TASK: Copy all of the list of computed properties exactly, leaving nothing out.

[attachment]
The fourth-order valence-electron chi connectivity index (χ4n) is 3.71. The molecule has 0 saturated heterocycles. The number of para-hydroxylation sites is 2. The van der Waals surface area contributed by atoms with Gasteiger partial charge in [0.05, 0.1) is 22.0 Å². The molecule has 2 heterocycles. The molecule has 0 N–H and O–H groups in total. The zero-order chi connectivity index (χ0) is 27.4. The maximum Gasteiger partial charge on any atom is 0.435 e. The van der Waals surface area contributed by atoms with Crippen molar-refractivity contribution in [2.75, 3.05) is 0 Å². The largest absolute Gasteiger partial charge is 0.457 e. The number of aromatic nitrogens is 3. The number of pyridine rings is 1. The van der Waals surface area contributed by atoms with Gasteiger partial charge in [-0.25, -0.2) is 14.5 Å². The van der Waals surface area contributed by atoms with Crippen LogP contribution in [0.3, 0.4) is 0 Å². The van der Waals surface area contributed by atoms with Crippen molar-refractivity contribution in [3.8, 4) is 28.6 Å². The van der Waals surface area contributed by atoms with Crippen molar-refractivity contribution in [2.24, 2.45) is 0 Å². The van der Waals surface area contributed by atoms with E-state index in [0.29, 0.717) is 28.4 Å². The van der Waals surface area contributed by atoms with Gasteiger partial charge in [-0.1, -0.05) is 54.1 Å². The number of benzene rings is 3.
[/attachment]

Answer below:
The fourth-order valence-electron chi connectivity index (χ4n) is 3.71. The molecule has 0 saturated heterocycles. The number of para-hydroxylation sites is 2. The van der Waals surface area contributed by atoms with Gasteiger partial charge in [0.05, 0.1) is 22.0 Å². The molecule has 2 heterocycles. The molecule has 0 N–H and O–H groups in total. The zero-order chi connectivity index (χ0) is 27.4. The maximum Gasteiger partial charge on any atom is 0.435 e. The van der Waals surface area contributed by atoms with Crippen molar-refractivity contribution in [2.75, 3.05) is 0 Å². The largest absolute Gasteiger partial charge is 0.457 e. The number of aromatic nitrogens is 3. The number of pyridine rings is 1. The van der Waals surface area contributed by atoms with Gasteiger partial charge in [-0.25, -0.2) is 14.5 Å². The van der Waals surface area contributed by atoms with Crippen LogP contribution in [0.3, 0.4) is 0 Å². The van der Waals surface area contributed by atoms with Crippen molar-refractivity contribution in [3.8, 4) is 28.6 Å². The van der Waals surface area contributed by atoms with Crippen molar-refractivity contribution in [2.24, 2.45) is 0 Å². The van der Waals surface area contributed by atoms with E-state index in [0.29, 0.717) is 28.4 Å². The van der Waals surface area contributed by atoms with Gasteiger partial charge in [-0.1, -0.05) is 54.1 Å². The number of benzene rings is 3.